Ten Must Ask Questions for Your Realtor® When Buying or Selling a Home
Unless you are a veteran real estate investor, buying or selling a home often is challenging. While rookies sometimes think it’s easy—and choose to make it a do-it-yourself (DIY) project—it isn’t. As seasoned buyers and sellers know, professional Realtors® help you avoid this process becoming your full-time job. Unfortunately, this is a “job” that costs you time and money.
10 Questions that Help You Find the “Right” Real Estate Agent for You
Here are some important questions to ask those Realtors® you are considering to help you navigate the unsettled waters of buying or selling a home.
1. Can I see your references?
As you interview potential real estate agents, you’ll hear all their positive successes, but you’ll seldom learn about how he/she reached those achievements. Whether you are buying or selling, you want an experienced professional to represent your interests.
Always ask prospective agents for some client references—and call them to learn about their experiences with this agent. Were they happy with him/her? Was he/she professional when handling your home sale or purchase? Did he/she communicate with them regularly to keep them informed about progress? Key question: Would the clients recommend this agent to others?
2. Can you give me a Comparative Market Analysis (CMA) for the area?
CMAs list homes now for sale and recently sold (within 6 months) in the neighborhood or area you’re considering. These “comparables” are used by professional appraisers to establish accurate market values for area homes. Getting this data makes you an “informed” consumer or seller.
3. Is this a growing or declining neighborhood?
Areas, over time, statistically grow or decline, which affects home market values. You must know whether the value and popularity is trending up or down before you buy or sell. The answer helps you learn how well (or, sometimes, not well) the agent knows the area.
4. Do you perform your duties as a “solo act” or as a member of a team?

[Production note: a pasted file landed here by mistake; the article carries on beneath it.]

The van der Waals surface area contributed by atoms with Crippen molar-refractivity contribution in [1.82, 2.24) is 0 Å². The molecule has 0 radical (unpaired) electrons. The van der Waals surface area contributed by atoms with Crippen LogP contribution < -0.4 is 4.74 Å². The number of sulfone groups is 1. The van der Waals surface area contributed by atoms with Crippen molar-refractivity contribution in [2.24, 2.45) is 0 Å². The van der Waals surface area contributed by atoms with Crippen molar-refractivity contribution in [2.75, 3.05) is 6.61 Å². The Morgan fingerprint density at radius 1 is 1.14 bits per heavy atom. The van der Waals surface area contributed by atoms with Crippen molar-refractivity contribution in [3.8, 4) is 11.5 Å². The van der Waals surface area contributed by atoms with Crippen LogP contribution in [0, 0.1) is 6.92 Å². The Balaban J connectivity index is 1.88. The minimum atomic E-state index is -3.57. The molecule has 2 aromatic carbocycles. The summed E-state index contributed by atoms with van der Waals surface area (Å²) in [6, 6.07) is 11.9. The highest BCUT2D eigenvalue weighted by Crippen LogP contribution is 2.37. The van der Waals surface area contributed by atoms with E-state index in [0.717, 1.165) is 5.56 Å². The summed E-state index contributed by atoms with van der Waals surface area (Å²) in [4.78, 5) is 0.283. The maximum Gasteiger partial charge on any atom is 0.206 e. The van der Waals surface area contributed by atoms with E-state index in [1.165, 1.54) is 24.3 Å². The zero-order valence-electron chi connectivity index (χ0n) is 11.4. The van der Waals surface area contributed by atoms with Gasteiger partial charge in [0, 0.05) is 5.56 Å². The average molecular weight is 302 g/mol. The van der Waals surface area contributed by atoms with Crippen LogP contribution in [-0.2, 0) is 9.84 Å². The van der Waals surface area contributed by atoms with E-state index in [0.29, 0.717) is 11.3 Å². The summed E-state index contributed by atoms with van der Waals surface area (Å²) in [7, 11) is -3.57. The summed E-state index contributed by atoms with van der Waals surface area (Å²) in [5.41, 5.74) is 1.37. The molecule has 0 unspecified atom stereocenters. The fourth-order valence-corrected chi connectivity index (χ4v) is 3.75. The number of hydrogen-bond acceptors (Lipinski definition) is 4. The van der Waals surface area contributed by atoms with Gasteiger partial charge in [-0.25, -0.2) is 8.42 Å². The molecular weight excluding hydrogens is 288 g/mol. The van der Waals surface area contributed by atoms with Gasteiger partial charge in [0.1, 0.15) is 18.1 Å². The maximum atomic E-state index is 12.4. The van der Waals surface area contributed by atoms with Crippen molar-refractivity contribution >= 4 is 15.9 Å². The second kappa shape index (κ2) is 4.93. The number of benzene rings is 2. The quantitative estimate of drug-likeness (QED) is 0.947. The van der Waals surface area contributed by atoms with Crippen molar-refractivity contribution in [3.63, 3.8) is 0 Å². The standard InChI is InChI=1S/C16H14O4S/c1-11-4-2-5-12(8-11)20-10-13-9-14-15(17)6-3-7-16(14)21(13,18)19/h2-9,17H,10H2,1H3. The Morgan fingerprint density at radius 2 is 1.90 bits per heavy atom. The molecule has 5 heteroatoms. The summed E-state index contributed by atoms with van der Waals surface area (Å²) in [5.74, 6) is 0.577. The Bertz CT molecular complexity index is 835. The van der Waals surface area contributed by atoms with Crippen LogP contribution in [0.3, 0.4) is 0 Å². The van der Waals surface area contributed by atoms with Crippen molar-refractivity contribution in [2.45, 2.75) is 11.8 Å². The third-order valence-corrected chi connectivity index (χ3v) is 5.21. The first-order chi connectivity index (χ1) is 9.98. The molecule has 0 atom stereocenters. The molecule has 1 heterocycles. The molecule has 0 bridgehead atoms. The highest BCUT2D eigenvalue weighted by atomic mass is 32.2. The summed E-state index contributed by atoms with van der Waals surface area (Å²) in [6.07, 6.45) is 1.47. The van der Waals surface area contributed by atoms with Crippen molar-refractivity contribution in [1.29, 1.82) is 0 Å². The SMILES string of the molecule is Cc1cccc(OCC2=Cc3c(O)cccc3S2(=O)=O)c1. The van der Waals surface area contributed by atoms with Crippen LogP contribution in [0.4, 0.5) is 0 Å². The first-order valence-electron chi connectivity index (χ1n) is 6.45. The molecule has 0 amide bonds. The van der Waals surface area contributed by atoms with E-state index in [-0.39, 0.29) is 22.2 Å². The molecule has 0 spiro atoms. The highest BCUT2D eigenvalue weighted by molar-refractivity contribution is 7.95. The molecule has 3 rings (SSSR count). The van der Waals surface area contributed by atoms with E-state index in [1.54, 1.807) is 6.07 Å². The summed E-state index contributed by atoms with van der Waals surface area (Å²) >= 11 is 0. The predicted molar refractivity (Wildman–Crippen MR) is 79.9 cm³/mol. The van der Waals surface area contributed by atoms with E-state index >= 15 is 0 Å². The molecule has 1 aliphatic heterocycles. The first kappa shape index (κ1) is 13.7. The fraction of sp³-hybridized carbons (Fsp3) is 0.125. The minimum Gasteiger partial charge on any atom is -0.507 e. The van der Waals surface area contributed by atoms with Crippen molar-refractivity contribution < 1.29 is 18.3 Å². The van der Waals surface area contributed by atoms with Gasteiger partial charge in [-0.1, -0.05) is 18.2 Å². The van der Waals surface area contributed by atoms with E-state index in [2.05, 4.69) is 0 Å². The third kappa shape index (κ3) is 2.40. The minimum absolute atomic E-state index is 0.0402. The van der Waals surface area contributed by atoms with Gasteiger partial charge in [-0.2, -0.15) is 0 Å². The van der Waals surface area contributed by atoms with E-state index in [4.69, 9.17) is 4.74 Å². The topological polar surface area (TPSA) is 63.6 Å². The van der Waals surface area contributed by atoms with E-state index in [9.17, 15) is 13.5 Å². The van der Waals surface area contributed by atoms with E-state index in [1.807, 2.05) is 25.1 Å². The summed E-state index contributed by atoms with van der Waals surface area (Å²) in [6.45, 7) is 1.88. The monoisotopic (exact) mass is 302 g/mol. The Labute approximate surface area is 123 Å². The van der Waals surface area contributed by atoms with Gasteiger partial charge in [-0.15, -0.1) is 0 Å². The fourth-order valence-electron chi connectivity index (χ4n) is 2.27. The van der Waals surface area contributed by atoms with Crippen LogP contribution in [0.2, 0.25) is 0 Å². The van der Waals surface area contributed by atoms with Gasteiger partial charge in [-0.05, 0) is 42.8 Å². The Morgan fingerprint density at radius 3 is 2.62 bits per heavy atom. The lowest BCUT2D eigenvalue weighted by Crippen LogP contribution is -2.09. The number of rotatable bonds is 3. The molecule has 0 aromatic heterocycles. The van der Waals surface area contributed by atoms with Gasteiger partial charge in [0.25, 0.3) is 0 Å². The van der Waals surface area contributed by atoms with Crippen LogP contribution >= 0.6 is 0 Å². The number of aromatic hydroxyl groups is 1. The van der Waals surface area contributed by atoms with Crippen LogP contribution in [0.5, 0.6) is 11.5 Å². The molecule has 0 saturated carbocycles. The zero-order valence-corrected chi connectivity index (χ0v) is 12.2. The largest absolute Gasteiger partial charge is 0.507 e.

Currently, agent teams are popular. Whether sharing the workload or an agent working with a strong support staff, you should know who will be your primary contact during the buying or selling process.
5. How many buyers or sellers do you now represent?
This may be an awkward question for both you and the agent. You need to decide before you ask what might be an ideal number of clients for a real estate professional to handle, after you discount a massively high number of listings or buyers. Who has time for over 45 seller listings and/or 15-20 buyers? You want to ensure that you’ll receive appropriate one-to-one attention from your agent.
6. What is your marketing strategy to sell my home?
A seasoned real estate professional employs strategies that work, not “trial and error” rookie plans. Real estate pros will spend sufficient dollars advertising (using multiple methods) excellent properties and creating excitement for sellers’ homes. For example, yard signs alone are insufficient to market your property to those buyers who are planning a move to your area.
7. What are your Realtor fees?
Most agents want a percentage of a home’s final selling price, not a flat fee. A rule of thumb: 6 percent, although the rate is the agent’s choice and, sometimes, negotiable. With home prices escalating, this percentage could be a significant amount. Sellers should ask if the agent’s fees are negotiable? In all cases, find out what their fees are and how they work.
8. How much real estate selling experience do you have?
Do more than accept an answer that states how many years he/she has been in the business. Learn the agent’s typical “list price to selling price ratio” by comparing the original selling price to the final sales price of the agent’s listings. While 100 percent is impossible to achieve, you’ll want this ratio to be as high as reasonable. Seasoned agents will be prepared to disclose this number and explain why it’s high.
Buyer and Seller Questions:
9. What methods will you use to communicate and keep me informed?
This is another key question. Your agent needs to “keep you in the loop” with info on progress (appraisals, home inspections, etc.) via cell phone, instant messaging, and/or email.
10. What are the drawbacks of the home?
Good Realtors® will know the drawbacks of your home (sellers) or the home you want (buyers). Seasoned agents realize that sellers and buyers should know, too. Sellers may be open to lower their asking price and buyers need to evaluate any drawbacks to determine if they are major or minor. Remember, no home is ideal for everyone, personal preferences rule.
Sellers and buyers should create a checklist before hiring an agent. You can use these questions as a base, adding any items you feel important. Do not confuse real estate agents with Realtors®. The basic difference: A Realtor® is a member of the National Association of Realtors® and a licensed agent is not.